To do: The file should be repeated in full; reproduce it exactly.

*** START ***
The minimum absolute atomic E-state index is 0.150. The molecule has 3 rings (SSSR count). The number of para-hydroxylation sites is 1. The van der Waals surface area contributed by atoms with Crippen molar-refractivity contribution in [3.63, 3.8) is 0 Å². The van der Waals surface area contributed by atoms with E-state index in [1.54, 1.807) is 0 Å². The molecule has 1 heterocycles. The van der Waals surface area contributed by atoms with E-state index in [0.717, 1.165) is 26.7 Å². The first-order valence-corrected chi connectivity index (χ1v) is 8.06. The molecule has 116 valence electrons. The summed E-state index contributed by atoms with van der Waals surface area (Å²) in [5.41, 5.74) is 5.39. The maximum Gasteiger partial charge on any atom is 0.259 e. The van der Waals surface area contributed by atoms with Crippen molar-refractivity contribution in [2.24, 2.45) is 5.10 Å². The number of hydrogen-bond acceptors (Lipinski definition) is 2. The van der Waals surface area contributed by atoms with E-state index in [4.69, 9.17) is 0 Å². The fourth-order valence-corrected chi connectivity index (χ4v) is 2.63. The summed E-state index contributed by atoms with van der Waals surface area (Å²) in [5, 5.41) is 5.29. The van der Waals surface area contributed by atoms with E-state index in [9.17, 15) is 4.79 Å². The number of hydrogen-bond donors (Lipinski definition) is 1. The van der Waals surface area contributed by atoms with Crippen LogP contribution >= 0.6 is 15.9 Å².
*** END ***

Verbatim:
The minimum absolute atomic E-state index is 0.150. The molecule has 3 rings (SSSR count). The number of para-hydroxylation sites is 1. The van der Waals surface area contributed by atoms with Crippen molar-refractivity contribution in [3.63, 3.8) is 0 Å². The van der Waals surface area contributed by atoms with E-state index in [1.54, 1.807) is 0 Å². The molecule has 1 heterocycles. The van der Waals surface area contributed by atoms with E-state index in [0.717, 1.165) is 26.7 Å². The first-order valence-corrected chi connectivity index (χ1v) is 8.06. The molecule has 116 valence electrons. The summed E-state index contributed by atoms with van der Waals surface area (Å²) in [5.41, 5.74) is 5.39. The maximum Gasteiger partial charge on any atom is 0.259 e. The van der Waals surface area contributed by atoms with Crippen molar-refractivity contribution in [2.24, 2.45) is 5.10 Å². The number of hydrogen-bond acceptors (Lipinski definition) is 2. The van der Waals surface area contributed by atoms with E-state index in [4.69, 9.17) is 0 Å². The fourth-order valence-corrected chi connectivity index (χ4v) is 2.63. The summed E-state index contributed by atoms with van der Waals surface area (Å²) in [5, 5.41) is 5.29. The van der Waals surface area contributed by atoms with E-state index in [9.17, 15) is 4.79 Å². The number of hydrogen-bond donors (Lipinski definition) is 1. The van der Waals surface area contributed by atoms with Crippen LogP contribution >= 0.6 is 15.9 Å².